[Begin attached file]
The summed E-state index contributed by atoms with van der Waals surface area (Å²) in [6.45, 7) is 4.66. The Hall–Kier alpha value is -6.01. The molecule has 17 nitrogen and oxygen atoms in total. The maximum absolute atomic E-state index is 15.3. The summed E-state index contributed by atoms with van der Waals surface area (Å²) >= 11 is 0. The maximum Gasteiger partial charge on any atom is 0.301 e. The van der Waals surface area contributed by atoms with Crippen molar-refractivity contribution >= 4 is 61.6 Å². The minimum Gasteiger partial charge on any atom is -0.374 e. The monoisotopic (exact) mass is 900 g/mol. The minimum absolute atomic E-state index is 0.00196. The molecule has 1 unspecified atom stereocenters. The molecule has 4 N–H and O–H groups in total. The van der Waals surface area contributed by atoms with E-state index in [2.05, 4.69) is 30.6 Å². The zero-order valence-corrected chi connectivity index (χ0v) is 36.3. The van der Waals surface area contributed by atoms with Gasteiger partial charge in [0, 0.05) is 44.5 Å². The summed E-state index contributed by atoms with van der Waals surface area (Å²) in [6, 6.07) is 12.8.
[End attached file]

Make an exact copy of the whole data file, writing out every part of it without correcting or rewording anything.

The summed E-state index contributed by atoms with van der Waals surface area (Å²) in [6.45, 7) is 4.66. The Hall–Kier alpha value is -6.01. The molecule has 17 nitrogen and oxygen atoms in total. The maximum absolute atomic E-state index is 15.3. The summed E-state index contributed by atoms with van der Waals surface area (Å²) >= 11 is 0. The maximum Gasteiger partial charge on any atom is 0.301 e. The van der Waals surface area contributed by atoms with Crippen molar-refractivity contribution >= 4 is 61.6 Å². The minimum Gasteiger partial charge on any atom is -0.374 e. The monoisotopic (exact) mass is 900 g/mol. The minimum absolute atomic E-state index is 0.00196. The molecule has 1 unspecified atom stereocenters. The molecule has 4 N–H and O–H groups in total. The van der Waals surface area contributed by atoms with E-state index in [2.05, 4.69) is 30.6 Å². The zero-order valence-corrected chi connectivity index (χ0v) is 36.3. The van der Waals surface area contributed by atoms with Gasteiger partial charge in [0, 0.05) is 44.5 Å². The summed E-state index contributed by atoms with van der Waals surface area (Å²) in [6, 6.07) is 12.8.